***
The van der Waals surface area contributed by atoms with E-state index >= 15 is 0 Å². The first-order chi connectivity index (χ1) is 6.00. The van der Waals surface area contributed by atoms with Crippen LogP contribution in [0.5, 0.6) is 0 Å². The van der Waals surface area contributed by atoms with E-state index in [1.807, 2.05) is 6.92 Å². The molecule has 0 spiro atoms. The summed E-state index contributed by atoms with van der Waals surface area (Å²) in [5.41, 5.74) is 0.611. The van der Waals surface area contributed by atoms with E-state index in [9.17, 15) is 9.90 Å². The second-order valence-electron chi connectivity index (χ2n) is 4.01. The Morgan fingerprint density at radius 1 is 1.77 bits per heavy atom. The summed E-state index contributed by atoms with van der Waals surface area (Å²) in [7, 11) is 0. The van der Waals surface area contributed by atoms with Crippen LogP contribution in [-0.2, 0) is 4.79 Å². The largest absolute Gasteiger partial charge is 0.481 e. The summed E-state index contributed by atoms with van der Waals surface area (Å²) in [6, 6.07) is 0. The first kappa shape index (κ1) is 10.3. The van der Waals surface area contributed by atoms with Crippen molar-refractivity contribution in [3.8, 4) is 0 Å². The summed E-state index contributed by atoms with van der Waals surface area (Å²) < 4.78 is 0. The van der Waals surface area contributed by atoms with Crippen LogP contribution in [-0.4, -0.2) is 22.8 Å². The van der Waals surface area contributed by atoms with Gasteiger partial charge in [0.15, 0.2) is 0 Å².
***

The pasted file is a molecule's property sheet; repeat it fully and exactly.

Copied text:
The van der Waals surface area contributed by atoms with E-state index >= 15 is 0 Å². The first-order chi connectivity index (χ1) is 6.00. The van der Waals surface area contributed by atoms with Crippen LogP contribution in [0.5, 0.6) is 0 Å². The van der Waals surface area contributed by atoms with E-state index in [1.807, 2.05) is 6.92 Å². The molecule has 0 spiro atoms. The summed E-state index contributed by atoms with van der Waals surface area (Å²) in [5.41, 5.74) is 0.611. The van der Waals surface area contributed by atoms with E-state index in [9.17, 15) is 9.90 Å². The second-order valence-electron chi connectivity index (χ2n) is 4.01. The Morgan fingerprint density at radius 1 is 1.77 bits per heavy atom. The summed E-state index contributed by atoms with van der Waals surface area (Å²) in [7, 11) is 0. The van der Waals surface area contributed by atoms with Crippen LogP contribution in [-0.2, 0) is 4.79 Å². The largest absolute Gasteiger partial charge is 0.481 e. The summed E-state index contributed by atoms with van der Waals surface area (Å²) in [6, 6.07) is 0. The first kappa shape index (κ1) is 10.3. The van der Waals surface area contributed by atoms with Crippen molar-refractivity contribution in [3.8, 4) is 0 Å². The summed E-state index contributed by atoms with van der Waals surface area (Å²) < 4.78 is 0. The van der Waals surface area contributed by atoms with Crippen LogP contribution in [-0.4, -0.2) is 22.8 Å². The van der Waals surface area contributed by atoms with Gasteiger partial charge in [0.15, 0.2) is 0 Å².